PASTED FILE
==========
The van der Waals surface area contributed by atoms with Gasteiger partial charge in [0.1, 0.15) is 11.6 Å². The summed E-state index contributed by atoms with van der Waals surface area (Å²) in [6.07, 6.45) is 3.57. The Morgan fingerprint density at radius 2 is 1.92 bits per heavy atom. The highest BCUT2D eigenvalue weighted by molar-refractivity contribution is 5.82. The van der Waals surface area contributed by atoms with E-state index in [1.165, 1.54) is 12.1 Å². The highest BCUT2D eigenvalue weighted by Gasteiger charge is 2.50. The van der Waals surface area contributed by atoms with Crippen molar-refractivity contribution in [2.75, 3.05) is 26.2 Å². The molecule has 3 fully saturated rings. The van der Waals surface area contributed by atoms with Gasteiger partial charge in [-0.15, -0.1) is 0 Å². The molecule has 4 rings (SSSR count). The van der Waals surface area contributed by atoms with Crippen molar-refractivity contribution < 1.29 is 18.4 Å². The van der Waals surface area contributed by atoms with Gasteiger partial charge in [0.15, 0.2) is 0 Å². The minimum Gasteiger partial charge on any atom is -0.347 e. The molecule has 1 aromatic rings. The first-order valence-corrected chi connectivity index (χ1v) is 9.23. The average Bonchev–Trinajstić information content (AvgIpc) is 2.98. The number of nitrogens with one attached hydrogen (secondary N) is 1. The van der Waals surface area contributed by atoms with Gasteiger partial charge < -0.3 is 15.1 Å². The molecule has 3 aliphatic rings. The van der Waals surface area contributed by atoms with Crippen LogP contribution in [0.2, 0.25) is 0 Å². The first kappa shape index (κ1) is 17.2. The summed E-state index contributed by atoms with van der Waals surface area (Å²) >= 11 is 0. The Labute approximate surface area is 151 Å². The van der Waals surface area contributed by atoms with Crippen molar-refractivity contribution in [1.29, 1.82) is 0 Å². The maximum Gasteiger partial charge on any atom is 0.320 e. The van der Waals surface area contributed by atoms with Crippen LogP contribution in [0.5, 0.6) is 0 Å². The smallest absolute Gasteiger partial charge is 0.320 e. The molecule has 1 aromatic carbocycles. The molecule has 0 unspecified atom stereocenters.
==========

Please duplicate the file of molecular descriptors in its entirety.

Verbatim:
The van der Waals surface area contributed by atoms with Gasteiger partial charge in [0.1, 0.15) is 11.6 Å². The summed E-state index contributed by atoms with van der Waals surface area (Å²) in [6.07, 6.45) is 3.57. The Morgan fingerprint density at radius 2 is 1.92 bits per heavy atom. The highest BCUT2D eigenvalue weighted by molar-refractivity contribution is 5.82. The van der Waals surface area contributed by atoms with E-state index in [1.165, 1.54) is 12.1 Å². The highest BCUT2D eigenvalue weighted by Gasteiger charge is 2.50. The van der Waals surface area contributed by atoms with Crippen molar-refractivity contribution in [2.75, 3.05) is 26.2 Å². The molecule has 3 fully saturated rings. The van der Waals surface area contributed by atoms with Gasteiger partial charge in [-0.15, -0.1) is 0 Å². The molecule has 4 rings (SSSR count). The van der Waals surface area contributed by atoms with Crippen molar-refractivity contribution < 1.29 is 18.4 Å². The van der Waals surface area contributed by atoms with Gasteiger partial charge in [0.15, 0.2) is 0 Å². The minimum Gasteiger partial charge on any atom is -0.347 e. The molecule has 1 aromatic rings. The first-order valence-corrected chi connectivity index (χ1v) is 9.23. The average Bonchev–Trinajstić information content (AvgIpc) is 2.98. The number of nitrogens with one attached hydrogen (secondary N) is 1. The van der Waals surface area contributed by atoms with Gasteiger partial charge < -0.3 is 15.1 Å². The molecule has 3 aliphatic rings. The van der Waals surface area contributed by atoms with Crippen LogP contribution in [0.2, 0.25) is 0 Å². The first kappa shape index (κ1) is 17.2. The summed E-state index contributed by atoms with van der Waals surface area (Å²) >= 11 is 0. The Labute approximate surface area is 151 Å². The van der Waals surface area contributed by atoms with Crippen molar-refractivity contribution in [1.29, 1.82) is 0 Å². The maximum Gasteiger partial charge on any atom is 0.320 e. The van der Waals surface area contributed by atoms with Crippen LogP contribution in [0.5, 0.6) is 0 Å². The smallest absolute Gasteiger partial charge is 0.320 e. The molecule has 1 aromatic carbocycles. The molecule has 0 unspecified atom stereocenters.